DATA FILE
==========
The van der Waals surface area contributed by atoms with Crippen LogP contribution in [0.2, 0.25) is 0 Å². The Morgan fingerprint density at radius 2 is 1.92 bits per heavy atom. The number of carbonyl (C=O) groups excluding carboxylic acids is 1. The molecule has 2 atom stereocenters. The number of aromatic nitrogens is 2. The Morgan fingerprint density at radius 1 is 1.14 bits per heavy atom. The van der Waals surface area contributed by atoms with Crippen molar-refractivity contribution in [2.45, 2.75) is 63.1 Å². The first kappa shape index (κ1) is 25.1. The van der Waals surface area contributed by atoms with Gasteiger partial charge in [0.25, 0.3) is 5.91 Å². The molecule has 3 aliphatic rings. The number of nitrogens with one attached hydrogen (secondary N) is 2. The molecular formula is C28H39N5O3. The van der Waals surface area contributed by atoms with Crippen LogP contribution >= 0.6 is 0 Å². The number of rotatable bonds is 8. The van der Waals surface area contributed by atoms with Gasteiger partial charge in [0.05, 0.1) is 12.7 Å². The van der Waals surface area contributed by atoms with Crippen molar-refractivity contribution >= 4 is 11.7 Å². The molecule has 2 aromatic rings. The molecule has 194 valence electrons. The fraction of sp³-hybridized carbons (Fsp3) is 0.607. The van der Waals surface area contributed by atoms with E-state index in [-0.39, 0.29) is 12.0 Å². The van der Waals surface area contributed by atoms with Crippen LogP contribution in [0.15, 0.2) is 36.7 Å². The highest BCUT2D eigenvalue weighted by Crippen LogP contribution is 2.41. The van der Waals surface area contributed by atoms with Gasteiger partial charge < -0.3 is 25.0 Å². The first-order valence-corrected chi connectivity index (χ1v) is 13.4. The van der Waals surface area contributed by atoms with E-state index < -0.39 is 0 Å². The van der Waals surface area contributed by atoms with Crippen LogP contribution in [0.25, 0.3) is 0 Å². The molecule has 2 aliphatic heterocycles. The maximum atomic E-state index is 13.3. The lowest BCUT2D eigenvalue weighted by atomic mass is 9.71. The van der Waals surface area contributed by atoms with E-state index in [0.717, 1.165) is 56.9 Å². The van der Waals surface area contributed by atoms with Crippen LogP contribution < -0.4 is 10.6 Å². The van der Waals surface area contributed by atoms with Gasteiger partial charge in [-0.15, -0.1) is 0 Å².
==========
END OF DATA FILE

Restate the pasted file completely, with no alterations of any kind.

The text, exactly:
The van der Waals surface area contributed by atoms with Crippen LogP contribution in [0.2, 0.25) is 0 Å². The Morgan fingerprint density at radius 2 is 1.92 bits per heavy atom. The number of carbonyl (C=O) groups excluding carboxylic acids is 1. The molecule has 2 atom stereocenters. The number of aromatic nitrogens is 2. The Morgan fingerprint density at radius 1 is 1.14 bits per heavy atom. The van der Waals surface area contributed by atoms with Crippen molar-refractivity contribution in [2.45, 2.75) is 63.1 Å². The first kappa shape index (κ1) is 25.1. The van der Waals surface area contributed by atoms with Gasteiger partial charge in [0.25, 0.3) is 5.91 Å². The molecule has 3 aliphatic rings. The number of nitrogens with one attached hydrogen (secondary N) is 2. The molecular formula is C28H39N5O3. The van der Waals surface area contributed by atoms with Crippen LogP contribution >= 0.6 is 0 Å². The number of rotatable bonds is 8. The van der Waals surface area contributed by atoms with Gasteiger partial charge in [0.05, 0.1) is 12.7 Å². The van der Waals surface area contributed by atoms with Crippen molar-refractivity contribution >= 4 is 11.7 Å². The molecule has 2 aromatic rings. The molecule has 194 valence electrons. The fraction of sp³-hybridized carbons (Fsp3) is 0.607. The van der Waals surface area contributed by atoms with E-state index in [-0.39, 0.29) is 12.0 Å². The van der Waals surface area contributed by atoms with Crippen LogP contribution in [0.15, 0.2) is 36.7 Å². The highest BCUT2D eigenvalue weighted by Crippen LogP contribution is 2.41. The van der Waals surface area contributed by atoms with Gasteiger partial charge < -0.3 is 25.0 Å². The first-order valence-corrected chi connectivity index (χ1v) is 13.4. The van der Waals surface area contributed by atoms with E-state index < -0.39 is 0 Å². The van der Waals surface area contributed by atoms with Crippen LogP contribution in [0.25, 0.3) is 0 Å². The molecule has 2 aliphatic heterocycles. The maximum atomic E-state index is 13.3. The lowest BCUT2D eigenvalue weighted by atomic mass is 9.71. The van der Waals surface area contributed by atoms with E-state index in [0.717, 1.165) is 56.9 Å². The van der Waals surface area contributed by atoms with Crippen LogP contribution < -0.4 is 10.6 Å². The van der Waals surface area contributed by atoms with Gasteiger partial charge in [-0.15, -0.1) is 0 Å².